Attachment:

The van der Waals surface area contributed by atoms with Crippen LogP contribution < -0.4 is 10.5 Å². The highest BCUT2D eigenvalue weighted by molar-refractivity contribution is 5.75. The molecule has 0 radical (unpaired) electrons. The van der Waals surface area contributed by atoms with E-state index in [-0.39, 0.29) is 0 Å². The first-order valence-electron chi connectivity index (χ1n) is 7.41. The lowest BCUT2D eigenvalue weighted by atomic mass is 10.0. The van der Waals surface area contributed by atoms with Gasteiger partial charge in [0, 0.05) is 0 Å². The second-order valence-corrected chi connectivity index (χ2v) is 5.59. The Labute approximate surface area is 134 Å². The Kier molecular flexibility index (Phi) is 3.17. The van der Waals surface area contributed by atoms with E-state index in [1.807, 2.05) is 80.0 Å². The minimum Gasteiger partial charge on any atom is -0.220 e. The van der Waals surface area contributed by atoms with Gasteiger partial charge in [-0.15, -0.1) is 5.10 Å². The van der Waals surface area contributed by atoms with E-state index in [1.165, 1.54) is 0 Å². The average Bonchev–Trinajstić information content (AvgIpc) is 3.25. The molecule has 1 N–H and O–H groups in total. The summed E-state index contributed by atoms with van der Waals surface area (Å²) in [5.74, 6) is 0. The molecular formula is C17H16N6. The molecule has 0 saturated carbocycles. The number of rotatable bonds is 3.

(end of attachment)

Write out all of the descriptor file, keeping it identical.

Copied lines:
The van der Waals surface area contributed by atoms with Crippen LogP contribution < -0.4 is 10.5 Å². The highest BCUT2D eigenvalue weighted by molar-refractivity contribution is 5.75. The molecule has 0 radical (unpaired) electrons. The van der Waals surface area contributed by atoms with E-state index in [-0.39, 0.29) is 0 Å². The first-order valence-electron chi connectivity index (χ1n) is 7.41. The lowest BCUT2D eigenvalue weighted by atomic mass is 10.0. The van der Waals surface area contributed by atoms with Gasteiger partial charge in [0, 0.05) is 0 Å². The second-order valence-corrected chi connectivity index (χ2v) is 5.59. The Labute approximate surface area is 134 Å². The Kier molecular flexibility index (Phi) is 3.17. The van der Waals surface area contributed by atoms with E-state index in [1.807, 2.05) is 80.0 Å². The minimum Gasteiger partial charge on any atom is -0.220 e. The van der Waals surface area contributed by atoms with Gasteiger partial charge in [-0.15, -0.1) is 5.10 Å². The van der Waals surface area contributed by atoms with E-state index in [1.165, 1.54) is 0 Å². The average Bonchev–Trinajstić information content (AvgIpc) is 3.25. The molecule has 1 N–H and O–H groups in total. The summed E-state index contributed by atoms with van der Waals surface area (Å²) in [5.74, 6) is 0. The molecular formula is C17H16N6. The molecule has 0 saturated carbocycles. The number of rotatable bonds is 3.